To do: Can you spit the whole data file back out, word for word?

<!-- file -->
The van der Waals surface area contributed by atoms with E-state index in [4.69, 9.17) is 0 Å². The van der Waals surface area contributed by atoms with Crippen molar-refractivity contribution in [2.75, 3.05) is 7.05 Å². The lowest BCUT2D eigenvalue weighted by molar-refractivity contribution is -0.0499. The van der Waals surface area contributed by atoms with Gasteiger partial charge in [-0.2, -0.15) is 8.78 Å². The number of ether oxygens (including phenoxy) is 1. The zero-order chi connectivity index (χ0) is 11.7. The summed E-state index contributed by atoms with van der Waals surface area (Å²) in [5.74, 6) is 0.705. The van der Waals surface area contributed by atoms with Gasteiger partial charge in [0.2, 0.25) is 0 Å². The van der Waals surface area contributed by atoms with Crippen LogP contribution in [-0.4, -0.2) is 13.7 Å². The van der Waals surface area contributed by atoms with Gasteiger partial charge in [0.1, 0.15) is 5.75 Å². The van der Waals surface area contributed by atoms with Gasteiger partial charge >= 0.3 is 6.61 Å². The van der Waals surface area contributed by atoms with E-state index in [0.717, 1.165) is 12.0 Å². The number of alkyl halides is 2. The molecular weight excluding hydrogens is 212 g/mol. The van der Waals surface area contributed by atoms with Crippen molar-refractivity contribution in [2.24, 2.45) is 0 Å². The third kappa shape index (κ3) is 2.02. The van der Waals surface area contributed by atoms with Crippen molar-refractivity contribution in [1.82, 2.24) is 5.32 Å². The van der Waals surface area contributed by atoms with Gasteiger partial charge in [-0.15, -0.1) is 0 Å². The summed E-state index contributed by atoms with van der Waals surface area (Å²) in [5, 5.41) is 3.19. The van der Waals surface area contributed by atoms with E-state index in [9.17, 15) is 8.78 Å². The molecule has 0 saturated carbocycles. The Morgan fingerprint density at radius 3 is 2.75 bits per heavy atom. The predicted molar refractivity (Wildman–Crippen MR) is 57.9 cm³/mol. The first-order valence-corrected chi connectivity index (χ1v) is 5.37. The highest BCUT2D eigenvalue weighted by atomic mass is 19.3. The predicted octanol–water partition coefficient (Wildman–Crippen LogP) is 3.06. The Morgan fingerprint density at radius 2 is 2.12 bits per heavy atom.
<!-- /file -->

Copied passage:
The van der Waals surface area contributed by atoms with E-state index in [4.69, 9.17) is 0 Å². The van der Waals surface area contributed by atoms with Crippen molar-refractivity contribution in [2.75, 3.05) is 7.05 Å². The lowest BCUT2D eigenvalue weighted by molar-refractivity contribution is -0.0499. The van der Waals surface area contributed by atoms with Gasteiger partial charge in [-0.2, -0.15) is 8.78 Å². The number of ether oxygens (including phenoxy) is 1. The zero-order chi connectivity index (χ0) is 11.7. The summed E-state index contributed by atoms with van der Waals surface area (Å²) in [5.74, 6) is 0.705. The van der Waals surface area contributed by atoms with Gasteiger partial charge in [0.2, 0.25) is 0 Å². The van der Waals surface area contributed by atoms with Crippen LogP contribution in [-0.4, -0.2) is 13.7 Å². The van der Waals surface area contributed by atoms with Gasteiger partial charge in [0.1, 0.15) is 5.75 Å². The van der Waals surface area contributed by atoms with Gasteiger partial charge >= 0.3 is 6.61 Å². The van der Waals surface area contributed by atoms with E-state index in [0.717, 1.165) is 12.0 Å². The number of alkyl halides is 2. The molecular weight excluding hydrogens is 212 g/mol. The van der Waals surface area contributed by atoms with Crippen molar-refractivity contribution in [2.24, 2.45) is 0 Å². The third kappa shape index (κ3) is 2.02. The van der Waals surface area contributed by atoms with Crippen molar-refractivity contribution in [1.82, 2.24) is 5.32 Å². The van der Waals surface area contributed by atoms with Gasteiger partial charge in [-0.15, -0.1) is 0 Å². The summed E-state index contributed by atoms with van der Waals surface area (Å²) in [5, 5.41) is 3.19. The van der Waals surface area contributed by atoms with E-state index in [9.17, 15) is 8.78 Å². The molecule has 0 saturated carbocycles. The Morgan fingerprint density at radius 3 is 2.75 bits per heavy atom. The predicted molar refractivity (Wildman–Crippen MR) is 57.9 cm³/mol. The first-order valence-corrected chi connectivity index (χ1v) is 5.37. The highest BCUT2D eigenvalue weighted by atomic mass is 19.3. The predicted octanol–water partition coefficient (Wildman–Crippen LogP) is 3.06. The Morgan fingerprint density at radius 2 is 2.12 bits per heavy atom.